Schechterle: "My dad was a huge hero to all of us. He was my best friend, my golfing buddy, my inspiration. His loss was really difficult. But at the same time, I always remind myself that I was in my mid-40s when my dad passed. A lot of people don’t get to have their father with them for that long, and his presence was a blessing. The hospice process, his final days, also made it easier on our family. Hospice gave my father not only compassion and comfort, but also a degree of autonomy. My dad made his own choices about the end of his life, to make it easier on us, and he took enormous pride in that. I guess if I had to sum up how we got through it, I would tell you it wasn’t much different from how we got through my accident. It’s about perspective. I miss still my dad. I miss his voice, his smile. I choose to dwell not on the loss, but on the beauty and strength that defined his life. When I think about my dad living to be 75, I don’t cry about it. I smile and feel blessed for the man that he was."
Parsons: Your survival was nothing short of a miracle, how do you explain it?
Schechterle: "This is something I could talk about for hours, because the answer is so complex. I mean, like 800 things contributed to my survival that night 18 years ago. There was a fire engine literally at the intersection where I crashed. I had 4 incredibly trained professionals right there when the accident happened. The best burn center in the country was about 2 miles away. I had an amazing wife who stuck by me, great kids, friends, an entire community that has supported me for 18 years. Certain things in this world are much bigger than me â€“ God, miracles. I can’t explain those things, just like I can’t come up with a definitive answer to the question, “Why me?”
"Here’s what I do know: A lot of police officers have been killed in the line of duty. Some of them were killed in crashes like mine. Others like Officer Paul Rutherford, made the ultimate sacrifice under different circumstances. If I am to honor their sacrifice, to be a brother to my fellow officers and their families, then I had better use the time I have left on this Earth wisely. I need to continue to help people, and to live the best life I can live, because anything less would be unacceptable."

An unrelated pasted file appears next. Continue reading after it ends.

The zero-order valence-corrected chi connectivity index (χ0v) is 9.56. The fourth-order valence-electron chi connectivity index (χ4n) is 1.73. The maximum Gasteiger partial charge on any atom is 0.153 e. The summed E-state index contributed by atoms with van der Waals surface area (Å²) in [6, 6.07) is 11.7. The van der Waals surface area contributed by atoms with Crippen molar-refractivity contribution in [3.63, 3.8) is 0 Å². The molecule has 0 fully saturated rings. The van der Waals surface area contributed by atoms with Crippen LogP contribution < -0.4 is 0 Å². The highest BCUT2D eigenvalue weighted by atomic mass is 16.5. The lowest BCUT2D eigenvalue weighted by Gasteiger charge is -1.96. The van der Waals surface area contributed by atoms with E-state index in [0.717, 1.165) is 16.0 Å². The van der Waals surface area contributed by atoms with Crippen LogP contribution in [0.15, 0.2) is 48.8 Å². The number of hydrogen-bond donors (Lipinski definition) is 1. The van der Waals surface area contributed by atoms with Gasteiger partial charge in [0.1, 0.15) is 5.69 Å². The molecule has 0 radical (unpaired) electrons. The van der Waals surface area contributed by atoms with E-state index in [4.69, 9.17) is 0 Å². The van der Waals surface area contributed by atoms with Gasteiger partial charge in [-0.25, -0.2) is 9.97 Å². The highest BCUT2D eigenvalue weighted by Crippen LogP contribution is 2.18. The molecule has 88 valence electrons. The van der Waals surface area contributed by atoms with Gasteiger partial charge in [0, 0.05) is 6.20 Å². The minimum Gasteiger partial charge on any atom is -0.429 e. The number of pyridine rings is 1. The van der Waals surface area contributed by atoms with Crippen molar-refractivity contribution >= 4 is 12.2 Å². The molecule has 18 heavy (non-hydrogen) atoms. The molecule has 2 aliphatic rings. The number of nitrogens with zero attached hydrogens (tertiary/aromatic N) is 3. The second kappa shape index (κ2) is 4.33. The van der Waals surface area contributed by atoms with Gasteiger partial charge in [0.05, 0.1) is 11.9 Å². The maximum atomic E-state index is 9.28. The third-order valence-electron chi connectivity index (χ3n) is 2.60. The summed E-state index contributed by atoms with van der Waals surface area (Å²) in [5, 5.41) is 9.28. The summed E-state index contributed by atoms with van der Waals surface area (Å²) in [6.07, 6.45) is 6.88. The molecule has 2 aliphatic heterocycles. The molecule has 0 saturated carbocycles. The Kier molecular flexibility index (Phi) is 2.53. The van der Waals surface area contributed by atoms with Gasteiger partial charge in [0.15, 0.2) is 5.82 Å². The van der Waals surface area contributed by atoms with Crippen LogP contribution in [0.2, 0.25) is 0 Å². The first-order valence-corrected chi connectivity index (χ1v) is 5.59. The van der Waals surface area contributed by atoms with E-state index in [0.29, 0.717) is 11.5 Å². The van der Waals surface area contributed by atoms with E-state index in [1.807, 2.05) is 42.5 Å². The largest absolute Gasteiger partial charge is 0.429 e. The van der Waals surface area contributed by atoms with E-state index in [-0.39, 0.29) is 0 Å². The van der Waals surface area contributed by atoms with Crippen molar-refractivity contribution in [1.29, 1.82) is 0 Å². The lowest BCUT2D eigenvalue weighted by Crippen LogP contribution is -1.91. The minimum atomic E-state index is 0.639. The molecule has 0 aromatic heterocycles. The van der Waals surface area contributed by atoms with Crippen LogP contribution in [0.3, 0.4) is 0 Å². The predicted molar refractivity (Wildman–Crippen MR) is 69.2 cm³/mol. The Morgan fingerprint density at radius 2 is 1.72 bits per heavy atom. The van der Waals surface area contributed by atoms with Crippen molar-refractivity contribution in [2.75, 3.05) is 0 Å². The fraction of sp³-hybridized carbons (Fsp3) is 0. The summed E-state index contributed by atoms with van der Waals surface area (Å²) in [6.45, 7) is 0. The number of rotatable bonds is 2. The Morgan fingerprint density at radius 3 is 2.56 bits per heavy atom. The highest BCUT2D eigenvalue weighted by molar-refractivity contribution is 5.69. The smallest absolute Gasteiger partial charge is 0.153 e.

Parsons: In addition to motivational speaking around the U.S., you serve as a spokesman for Serenity Hospice in the Valley. Can you describe your work and your decision to join Serenity in their mission?
Schechterle: "At heart I have always wanted to serve people, to make their lives better. That’s what made me become a police officer - I wanted to lock up bad guys and keep people from danger. The people I’ve met at Serenity Hospice share that mindset of service. Helping people, serving with real compassion, that’s a true calling for hospice workers. Their compassion and strength moved me and made me want to be a part of the team.
When my father was cared for in hospice, it was an eye-opener for me. Hospice made the last stage of his life peaceful and comfortable, and it helped my family cope with an enormous burden. Working with Serenity, I’ve seen the value in that kind of care and I’ve learned that hospice is not what we think it is. Hospice isn’t just a few days of care in a facility. Some people use hospice services for weeks or months. Hospice can be done in a facility or at home. Getting that word out, introducing people to Serenity and how they can help you and your loved ones, feels like a continuation of my public service. That means a lot to me."
Parsons: You're a pretty funny guy, injecting humor in your speeches whenever appropriate, how much do you enjoy it?
Schechterle: "What happened to me on March 26, 2001, has only made me stronger and better. When I speak to folks, I want to make them laugh a lot, and maybe cry a little. I do my best to be real -- vulnerable, humble, honest -- and to show them that the more we embrace those qualities, the more we can really connect with people."
For more information on Serenity Hospice and Palliative Care, click here.